Cults of CelebrityEssays, Featured — By Michael D. Bobo on August 16, 2010 at 8:00 am
Having recently attended a hipster church in Los Angeles, I sat in the audience marveling at a phenomenon which has swept through Christendom. I find “cults of celebrity” highly disturbing. “Cult” is a volatile term to use in relationship to churches, but I lament that it is somewhat apropos. I live in southern California, merely an hour away from Hollywood. The mass media age in which we live propagates this mentality. We are equally star struck with our leaders as we are with celebrities.
Since the days of the circuit riding and tent meeting preachers, Christianity in America has elevated the place of the preacher in the worship service. These eloquent, passionate men made such an impression upon our collective consciousness that their imprint remains today. Thankfully this one voice has grown to include minorities and women, but the pattern largely remains. We have become enamored with our priests, pastors and public leaders. With the exception of a few Quaker and Congregationalist communities, there is a preponderance of trust in one voice, one opinion. The interpretive responsibilities stem from this individual, which then sets a tone for the community. The likes, dislikes, passions, fears – all from one perspective. Rarely are we told to embrace the penchants of pastors, but subconsciously we want to be like our leaders.
Church is largely a spectator sport. Passive congregants most commonly observe musicians and preachers, whose talents are unique and less accessible to the common laity. As with any other form of entertainment the audiences soak in and receive content with very little opportunity to respond. Younger Christians inevitably savor the opportunities to receive instruction, which is a necessary part of spiritual growth. There must be time for instructing all members and weekly teaching of doctrine is a key role for churches to provide. I do not fight the place of teaching in worship; I fight the method.
Most communities are led by such dynamic individuals that they are healthy and vibrant. Most churches are well-adjusted and are agents of grace in their respective communities. This model works in most cases, but there has been a record of a few maddened men whose intentions were far from pure. Names like Jim Jones and David Koresh illicit deadly images of what these cults of celebrity can ultimately become. Though the emergence of horrific leaders is extremely rare, their place in church history is a result of our lust for celebrity. As we receive weekly doses, we slowly come under their spells until we are drinking the Kool-Aid in isolation. Lest we think that we are beyond these divinations, lets not forget the Warren Jeffs situation in Utah. These leaders can be found today. Their spells still work on some in the 21st century.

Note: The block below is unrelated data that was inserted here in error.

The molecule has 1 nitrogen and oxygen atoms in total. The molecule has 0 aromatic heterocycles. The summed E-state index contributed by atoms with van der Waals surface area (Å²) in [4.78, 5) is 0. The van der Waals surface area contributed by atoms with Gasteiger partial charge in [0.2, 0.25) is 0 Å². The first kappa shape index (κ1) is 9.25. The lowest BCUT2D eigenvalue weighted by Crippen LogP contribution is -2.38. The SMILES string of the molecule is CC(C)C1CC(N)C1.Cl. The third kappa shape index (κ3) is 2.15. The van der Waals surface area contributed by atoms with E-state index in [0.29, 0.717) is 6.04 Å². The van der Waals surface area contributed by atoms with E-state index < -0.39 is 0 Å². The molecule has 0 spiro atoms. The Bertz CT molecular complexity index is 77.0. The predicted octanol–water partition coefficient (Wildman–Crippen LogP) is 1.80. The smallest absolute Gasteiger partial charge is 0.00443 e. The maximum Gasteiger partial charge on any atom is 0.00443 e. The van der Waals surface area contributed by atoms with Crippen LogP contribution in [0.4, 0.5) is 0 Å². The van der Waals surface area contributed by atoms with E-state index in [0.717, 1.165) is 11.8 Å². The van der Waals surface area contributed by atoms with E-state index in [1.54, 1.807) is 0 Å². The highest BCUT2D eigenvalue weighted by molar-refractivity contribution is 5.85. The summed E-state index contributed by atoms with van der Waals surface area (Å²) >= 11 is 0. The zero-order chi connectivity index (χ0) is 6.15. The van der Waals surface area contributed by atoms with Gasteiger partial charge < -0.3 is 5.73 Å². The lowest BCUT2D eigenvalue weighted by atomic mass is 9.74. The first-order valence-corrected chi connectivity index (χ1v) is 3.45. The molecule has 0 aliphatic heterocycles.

How can we collectively participate in worship to breakdown the cults of celebrity? Corporate singing is merely one way. There have been several other ways throughout church history. We would do well to draw upon the wisdom of our ancestors, offering worshipers the privilege of participating together through corporate prayer, Lectio Divina, sharing of testimonies, read and response, drama, and artistic expression to name a few.
Christian communities contain a diverse collection of individuals with unique abilities and professions. We may not all be orators, but life is not merely homiletic. The majority of our lives are consumed with tasks whose earthly significance is not easily translated into Christian worship. We need to learn how to do our work as unto the Lord. Our daily tasks can be sanctified. The Sunday morning message typically does not address this fundamental aspect of our post-industrial lives. Sure we can meditate on the information delivered and try to act upon it within the context of our coworkers, but there must be something more.
Surely there are more teachers in our churches than are speaking from the pulpit each week. How many voices sit silently each week with messages burning in their hearts, waiting for an audience? The current situation limits the creativity, passion and spirituality of the collective. Donald Miller recently discussed this and some brilliant suggestions resulted.
The magnitude of protest at this meditation is just an indication how much we have bought into cults of celebrity. If your initial reaction is anger or frustration, ask yourself, “Why do I feel so defensive about my leader? Why do I need to defend her or him?” Could it be that you have elevated your leader to a celebrity status? If so, this is just a reminder that we have only One leader. One celebrity figure whose redemptive role in our lives must be preeminent.